Four-year-old Jessica Whelan whose portrait came to symbolise the “darkness that is childhood cancer” has died after a year-long battle with the disease, the Guardian reports.
Jessica died on Sunday from neuroblastoma, an aggressive cancer of the nervous system that mostly affects babies and young children.
Her father, Andrew, highlighted his daughter’s struggle when he posted a photograph of her writhing in agony on a Facebook page set up to document her story in October.
“I feel both sadness and relief in informing you all that Jessica finally found peace at seven o’clock this morning,” wrote her father on the Facebook page on Sunday. “No longer does she suffer, no longer does she feel the pain of the physical constraints of her body.”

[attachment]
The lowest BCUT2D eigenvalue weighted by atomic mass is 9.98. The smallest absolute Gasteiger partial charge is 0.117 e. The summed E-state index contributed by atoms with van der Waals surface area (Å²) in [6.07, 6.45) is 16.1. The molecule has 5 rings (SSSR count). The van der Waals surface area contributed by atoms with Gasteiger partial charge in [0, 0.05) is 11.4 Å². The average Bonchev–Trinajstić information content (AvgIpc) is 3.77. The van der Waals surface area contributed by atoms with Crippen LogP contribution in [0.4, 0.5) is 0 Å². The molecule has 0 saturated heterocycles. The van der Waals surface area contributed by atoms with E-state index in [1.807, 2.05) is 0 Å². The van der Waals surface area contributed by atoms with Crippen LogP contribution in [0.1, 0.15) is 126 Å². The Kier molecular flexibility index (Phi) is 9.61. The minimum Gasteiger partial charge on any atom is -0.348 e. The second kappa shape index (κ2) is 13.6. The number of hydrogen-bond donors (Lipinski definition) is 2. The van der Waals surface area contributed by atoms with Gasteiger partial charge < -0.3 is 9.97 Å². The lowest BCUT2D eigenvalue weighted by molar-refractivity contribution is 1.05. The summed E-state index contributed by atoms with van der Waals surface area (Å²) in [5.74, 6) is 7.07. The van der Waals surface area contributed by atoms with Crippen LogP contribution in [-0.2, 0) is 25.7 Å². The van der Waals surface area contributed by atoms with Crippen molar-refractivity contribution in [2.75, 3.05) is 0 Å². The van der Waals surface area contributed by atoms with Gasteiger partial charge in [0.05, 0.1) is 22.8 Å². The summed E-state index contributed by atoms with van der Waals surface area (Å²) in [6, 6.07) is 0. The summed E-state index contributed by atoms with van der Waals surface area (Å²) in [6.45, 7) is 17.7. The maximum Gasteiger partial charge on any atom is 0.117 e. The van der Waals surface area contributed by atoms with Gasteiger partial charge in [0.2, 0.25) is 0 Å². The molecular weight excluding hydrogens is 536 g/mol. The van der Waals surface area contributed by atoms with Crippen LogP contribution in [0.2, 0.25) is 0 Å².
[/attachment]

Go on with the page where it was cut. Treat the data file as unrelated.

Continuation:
Jessica’s family started a fundraising page on 7 October to raise money to help give Jessica “as much happiness and enjoyment as possible” in the short time she had left.
The page had raised more than £75,000 when it was closed earlier this month because of the little girl’s worsening condition. The family said the money would be donated to childhood cancer research.
Writing about his decision to publish the upsetting image of his daughter, Andrew Whelan said that, as a photographer, it was important to capture “the truth and the reality of a situation” and that it showed “the true face of cancer”.
A petition set up by Jessica’s family calling for child cancer to be put at the forefront of NHS and government funding schemes had received 114,000 signatures on Sunday evening, passing the 100,000 threshold for the subject to be debated in parliament. A debate has been scheduled for 28 November.
Large image: Andrew Whelan / Facebook